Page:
“Wine is sunlight, held together by water…”
I never win anything… well in prize draw type competitions anyway, so it was with shock and delight that I read in my inbox the other day that I’d won a double pass to the “Westender” preview of “Bottle Shock”.
The movie hasn’t had all that much fanfare surrounding it’s launch this week which usually means either it’s not that good a movie, or it’s an independent release with limited funds available for invasive marketing. I’m not really sure Bottle Shock fits into either category as it’s not an independent flick as far as I know, and it certainly was a fantastic movie for my mind.
I rocked up to the cinema on Burrard and 5th nice and early to guarantee my seats, and I have to say my friend Sheida and I were lucky to even get a spot in the cinema as the paper had obviously given out more passes than the cinema could hold, as people were being turned away in no time.
Anyway, like I said, it was a fantastic, original and entertaining 70 minutes of storytelling which I had a feeling was going to be pretty good considering the attention it got at the 2008 Sundance Film Festival.
Here’s the synopsis from Yahoo! Movies:
There are certain moments in history when America has proven itself to the world: Neil Armstrong setting foot on the Moon; or the US Men’s Hockey team beating the Soviet Union in the 1980 Olympics. One such moment, however, never got the recognition it deserved: In 1976, a small American winery bested the exalted French wines of the time and sent the wine industry into a tizzy – putting California wines on the map for good.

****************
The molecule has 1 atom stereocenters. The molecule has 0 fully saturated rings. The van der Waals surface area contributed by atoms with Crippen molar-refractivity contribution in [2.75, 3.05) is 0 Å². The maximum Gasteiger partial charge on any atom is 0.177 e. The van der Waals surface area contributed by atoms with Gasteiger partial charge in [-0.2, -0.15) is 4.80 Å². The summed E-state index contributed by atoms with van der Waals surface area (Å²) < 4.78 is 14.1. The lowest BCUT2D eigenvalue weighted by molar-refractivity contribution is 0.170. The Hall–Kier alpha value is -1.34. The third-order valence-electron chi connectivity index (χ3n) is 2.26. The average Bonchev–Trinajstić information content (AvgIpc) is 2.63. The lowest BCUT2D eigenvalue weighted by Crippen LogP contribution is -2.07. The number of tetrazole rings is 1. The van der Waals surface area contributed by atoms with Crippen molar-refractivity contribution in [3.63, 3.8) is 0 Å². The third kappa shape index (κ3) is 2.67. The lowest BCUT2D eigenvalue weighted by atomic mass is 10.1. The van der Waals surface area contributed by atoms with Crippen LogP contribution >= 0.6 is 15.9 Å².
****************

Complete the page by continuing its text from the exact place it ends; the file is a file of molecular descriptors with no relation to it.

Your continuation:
Based on a true story, Bottle Shock chronicles the events leading up to the famous ‘Judgment of Paris’ tastings, told through the lives of father and son, Jim and Bo Barrett. A former real estate attorney, Jim sacrificed everything to realize his dream of creating the perfect hand-crafted chardonnay. His business, however, is struggling, and he’s not only trying to overcome differences with his slacker son, but is also fighting off the creditors.
Meanwhile in Paris, unwitting British wine shop owner Steven Spurrier hopes to revive his own failing business by sponsoring a competition which will pit the traditional French powerhouse against the California upstarts. Little did Steven and Jim realize that they were both on course to change the history of wine forever.
Featuring a great performance from one of Hollywood’s master “baddies”, Alan Rickman, Bottle Shock is a lighthearted movie I can highly recommend to anyone!
PS. Cheers to Sheida for being my arm-candy for the premier!